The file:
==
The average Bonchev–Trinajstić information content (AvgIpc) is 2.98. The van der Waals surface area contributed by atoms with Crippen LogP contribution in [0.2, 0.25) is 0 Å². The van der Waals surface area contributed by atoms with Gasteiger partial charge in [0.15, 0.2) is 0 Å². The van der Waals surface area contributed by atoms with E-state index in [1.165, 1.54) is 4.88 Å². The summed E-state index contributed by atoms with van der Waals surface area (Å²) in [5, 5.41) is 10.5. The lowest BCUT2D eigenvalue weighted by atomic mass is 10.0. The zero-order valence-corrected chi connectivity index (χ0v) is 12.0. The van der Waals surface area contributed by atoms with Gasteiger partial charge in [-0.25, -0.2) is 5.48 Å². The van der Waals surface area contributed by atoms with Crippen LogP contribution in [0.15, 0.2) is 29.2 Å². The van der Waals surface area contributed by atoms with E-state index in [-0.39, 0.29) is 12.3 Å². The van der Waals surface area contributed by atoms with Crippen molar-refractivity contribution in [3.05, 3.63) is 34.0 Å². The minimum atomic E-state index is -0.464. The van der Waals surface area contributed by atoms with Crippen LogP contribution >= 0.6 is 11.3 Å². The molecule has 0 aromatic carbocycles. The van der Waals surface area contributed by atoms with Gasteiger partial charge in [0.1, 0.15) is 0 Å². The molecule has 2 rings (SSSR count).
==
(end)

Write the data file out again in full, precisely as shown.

The average Bonchev–Trinajstić information content (AvgIpc) is 2.98. The van der Waals surface area contributed by atoms with Crippen LogP contribution in [0.2, 0.25) is 0 Å². The van der Waals surface area contributed by atoms with Gasteiger partial charge in [0.15, 0.2) is 0 Å². The van der Waals surface area contributed by atoms with E-state index in [1.165, 1.54) is 4.88 Å². The summed E-state index contributed by atoms with van der Waals surface area (Å²) in [5, 5.41) is 10.5. The lowest BCUT2D eigenvalue weighted by atomic mass is 10.0. The zero-order valence-corrected chi connectivity index (χ0v) is 12.0. The van der Waals surface area contributed by atoms with Gasteiger partial charge in [-0.25, -0.2) is 5.48 Å². The van der Waals surface area contributed by atoms with Crippen LogP contribution in [0.15, 0.2) is 29.2 Å². The van der Waals surface area contributed by atoms with E-state index in [-0.39, 0.29) is 12.3 Å². The van der Waals surface area contributed by atoms with Crippen molar-refractivity contribution in [3.05, 3.63) is 34.0 Å². The minimum atomic E-state index is -0.464. The van der Waals surface area contributed by atoms with Crippen LogP contribution >= 0.6 is 11.3 Å². The molecule has 0 aromatic carbocycles. The van der Waals surface area contributed by atoms with Gasteiger partial charge in [0.1, 0.15) is 0 Å². The molecule has 2 rings (SSSR count).